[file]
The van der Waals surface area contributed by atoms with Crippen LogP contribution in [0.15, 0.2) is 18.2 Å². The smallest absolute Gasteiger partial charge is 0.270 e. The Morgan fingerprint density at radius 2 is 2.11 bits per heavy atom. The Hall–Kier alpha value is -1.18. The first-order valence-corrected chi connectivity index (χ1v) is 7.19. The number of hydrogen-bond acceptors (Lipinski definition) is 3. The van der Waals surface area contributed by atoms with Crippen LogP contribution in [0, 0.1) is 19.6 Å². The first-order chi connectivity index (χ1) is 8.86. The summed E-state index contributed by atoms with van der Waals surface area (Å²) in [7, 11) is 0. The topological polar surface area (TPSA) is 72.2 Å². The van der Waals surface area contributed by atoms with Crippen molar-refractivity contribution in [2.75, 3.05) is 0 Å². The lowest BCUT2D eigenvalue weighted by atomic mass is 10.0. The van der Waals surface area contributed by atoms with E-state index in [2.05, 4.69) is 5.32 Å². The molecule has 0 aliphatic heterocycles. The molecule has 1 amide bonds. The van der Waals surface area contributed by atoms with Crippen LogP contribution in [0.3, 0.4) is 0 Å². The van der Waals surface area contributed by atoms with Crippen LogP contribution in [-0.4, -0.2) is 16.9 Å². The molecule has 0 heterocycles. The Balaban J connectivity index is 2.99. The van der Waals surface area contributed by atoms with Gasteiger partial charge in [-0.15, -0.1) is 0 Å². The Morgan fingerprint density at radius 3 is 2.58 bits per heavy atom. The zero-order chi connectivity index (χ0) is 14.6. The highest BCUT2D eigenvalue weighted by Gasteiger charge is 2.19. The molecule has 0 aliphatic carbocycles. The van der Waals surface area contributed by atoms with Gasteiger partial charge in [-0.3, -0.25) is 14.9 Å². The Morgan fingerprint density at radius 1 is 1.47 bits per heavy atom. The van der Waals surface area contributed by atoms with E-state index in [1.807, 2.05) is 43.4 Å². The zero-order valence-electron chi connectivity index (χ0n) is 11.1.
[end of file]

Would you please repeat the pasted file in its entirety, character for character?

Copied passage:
The van der Waals surface area contributed by atoms with Crippen LogP contribution in [0.15, 0.2) is 18.2 Å². The smallest absolute Gasteiger partial charge is 0.270 e. The Morgan fingerprint density at radius 2 is 2.11 bits per heavy atom. The Hall–Kier alpha value is -1.18. The first-order valence-corrected chi connectivity index (χ1v) is 7.19. The number of hydrogen-bond acceptors (Lipinski definition) is 3. The van der Waals surface area contributed by atoms with Crippen LogP contribution in [0, 0.1) is 19.6 Å². The first-order chi connectivity index (χ1) is 8.86. The summed E-state index contributed by atoms with van der Waals surface area (Å²) in [7, 11) is 0. The topological polar surface area (TPSA) is 72.2 Å². The van der Waals surface area contributed by atoms with Crippen molar-refractivity contribution in [2.75, 3.05) is 0 Å². The lowest BCUT2D eigenvalue weighted by atomic mass is 10.0. The van der Waals surface area contributed by atoms with E-state index in [2.05, 4.69) is 5.32 Å². The molecule has 0 aliphatic heterocycles. The molecule has 1 amide bonds. The van der Waals surface area contributed by atoms with Crippen LogP contribution in [0.3, 0.4) is 0 Å². The van der Waals surface area contributed by atoms with Crippen LogP contribution in [-0.4, -0.2) is 16.9 Å². The molecule has 0 heterocycles. The Balaban J connectivity index is 2.99. The van der Waals surface area contributed by atoms with Gasteiger partial charge in [-0.15, -0.1) is 0 Å². The Morgan fingerprint density at radius 3 is 2.58 bits per heavy atom. The zero-order chi connectivity index (χ0) is 14.6. The highest BCUT2D eigenvalue weighted by Gasteiger charge is 2.19. The molecule has 0 aliphatic carbocycles. The van der Waals surface area contributed by atoms with Gasteiger partial charge in [-0.3, -0.25) is 14.9 Å². The Morgan fingerprint density at radius 1 is 1.47 bits per heavy atom. The van der Waals surface area contributed by atoms with E-state index in [1.807, 2.05) is 43.4 Å². The zero-order valence-electron chi connectivity index (χ0n) is 11.1.